All new carers to Lanarkshire Carers Centre are invited to attend a Steps of Caring Course, this runs once a week for three weeks. The courses are free, offered locally and provide an introductory guide to accessing help and ongoing support. The training programme outcomes include increasing confidence and skills, maintaining health and well being and enabling carers to continue with their caring role. The importance of Short Breaks including the Creative Break Fund and how to apply is an integral part of this ongoing programme.
The benefit of successfully securing Creative Breaks Time to Live funding has been that Lanarkshire Carers Centre also secured match funding for the Mini Break Fund. Carers Trust also asked us to participate in the devolved pilot for Carers Trust Funding. The good practice and outcomes achieved through the Creative Break Fund process provide the evidence and structure to manage this. The partnership involvement in the panel process has increased awareness and recognition of the needs of carers, the important contribution they make and the value of short breaks. Lanarkshire Carers Centre is recognised as the lead partner in this work locally.
Following the allocation of additional top up funding of £5,750 from Shared Care Scotland we had the capacity to develop an opportunity for small grant awards and introduced the Mini Breaks Fund. Carers can apply for up to £50 towards the cost of a short break. An example of this was used on two occasions to enhance a Respitality break. A carer and companion received a two night stay of bed and breakfast through our Respitality Project and the Mini Break Fund award enabled the carer to purchase a meal. This meal was purchased at the hotel where the break was offered which further enhanced the break.
Another applicant also purchased a meal through the Mini Break Fund for their family who received a family pass to one of the local swim and play venues. The meal (lunch) was purchased at the venue again to further enhance the break. This would not have been possible without the funding as both families are on low income.
This small pot of mini break funding was match funded by North Lanarkshire Community Capacity Building and Carer Support Programme and South Lanarkshire Integrated Care Fund. The result has been that many more carers across Lanarkshire have benefited from what was originally a small pot (£5,750). The match funding resulted in a total of £10,665 being available for mini breaks.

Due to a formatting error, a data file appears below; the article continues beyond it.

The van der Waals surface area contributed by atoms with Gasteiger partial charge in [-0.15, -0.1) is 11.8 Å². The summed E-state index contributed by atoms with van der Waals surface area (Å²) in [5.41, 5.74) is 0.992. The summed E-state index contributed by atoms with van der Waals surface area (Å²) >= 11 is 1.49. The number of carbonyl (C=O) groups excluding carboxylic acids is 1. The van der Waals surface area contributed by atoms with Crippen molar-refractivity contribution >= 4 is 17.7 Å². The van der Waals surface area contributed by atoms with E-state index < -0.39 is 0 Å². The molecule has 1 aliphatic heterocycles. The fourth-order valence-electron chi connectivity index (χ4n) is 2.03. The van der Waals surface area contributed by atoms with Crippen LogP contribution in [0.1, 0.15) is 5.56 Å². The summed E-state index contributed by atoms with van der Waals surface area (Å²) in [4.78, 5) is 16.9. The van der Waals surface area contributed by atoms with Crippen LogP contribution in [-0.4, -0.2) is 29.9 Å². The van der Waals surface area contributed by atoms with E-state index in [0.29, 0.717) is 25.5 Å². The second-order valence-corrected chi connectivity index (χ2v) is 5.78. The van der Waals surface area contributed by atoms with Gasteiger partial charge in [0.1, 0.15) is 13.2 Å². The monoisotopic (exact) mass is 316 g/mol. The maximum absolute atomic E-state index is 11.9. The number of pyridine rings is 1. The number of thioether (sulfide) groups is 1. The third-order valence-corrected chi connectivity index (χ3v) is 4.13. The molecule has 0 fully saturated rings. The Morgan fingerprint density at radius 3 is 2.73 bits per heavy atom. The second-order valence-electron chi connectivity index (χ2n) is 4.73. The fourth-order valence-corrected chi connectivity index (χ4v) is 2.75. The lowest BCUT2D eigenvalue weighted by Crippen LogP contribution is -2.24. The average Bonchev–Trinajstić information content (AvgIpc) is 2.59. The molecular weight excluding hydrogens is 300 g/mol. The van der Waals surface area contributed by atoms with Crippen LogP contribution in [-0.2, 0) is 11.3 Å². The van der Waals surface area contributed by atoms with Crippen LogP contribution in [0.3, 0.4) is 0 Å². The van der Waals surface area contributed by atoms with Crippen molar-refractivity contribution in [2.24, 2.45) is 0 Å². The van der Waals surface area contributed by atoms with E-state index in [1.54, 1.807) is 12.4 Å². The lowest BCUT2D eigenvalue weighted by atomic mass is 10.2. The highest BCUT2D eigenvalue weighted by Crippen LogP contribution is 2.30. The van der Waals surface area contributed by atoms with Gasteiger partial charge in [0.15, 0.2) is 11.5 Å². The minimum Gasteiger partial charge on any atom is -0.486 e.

Carers Trust offered Lanarkshire Carers Centre the opportunity to participate in a devolved pilot of their Carers Trust Funds. We were allocated £5,000 locally for Carers Essentials, Carers Take Time Out and Carers Skills (funding for education). We were the only carers centre in Scotland to participate in this pilot. This was in recognition of the high quality and professionalism of applications supported by our staff to these funds.This good practice has been developed as part of our work over many years with Creative Breaks and it was only because of the panel and administration process we had in place that we were able to participate in this devolved pilot.
Many carers directly benefited from this devolved process which again brought additional funds directly for carers. This pilot has now come to an end and the final report to Carers Trust has been submitted.
Mini Break Fund, The Mini Break Fund of the Creative Breaks Time to Live Fund benefited a further 155 carers in Lanarkshire to have a short break from their caring role. 112 carers had the break on their own whilst 43 took the break with the person they cared for. Match funding was awarded which meant the total fund for the mini breaks was £10,665.
The short breaks that were taken by carers included, 59 carers having a meal, 23 carers going on an overnight stay, 51 carers participating in day/evening activities and these included a trip to the bingo, shopping trips in Glasgow and Edinburgh, attending a choir, going to the cinema and a visit to the Edinburgh Tattoo. 14 carers received holistic therapies, 2 carers put the funding towards a Respitality break, 6 carers used the funding for other sources and these were gym clothes, the Kilt Walk, a hair-do, an online course, purchasing a kindle and paying for housework.
Creative Breaks funding is extremely resource intensive for Lanarkshire Carers Centre and we absorb this into our overall work in order to maximise the amount of funding available to issue in direct grants for carers. This is particularly true for the mini break fund which requires a lot of administration.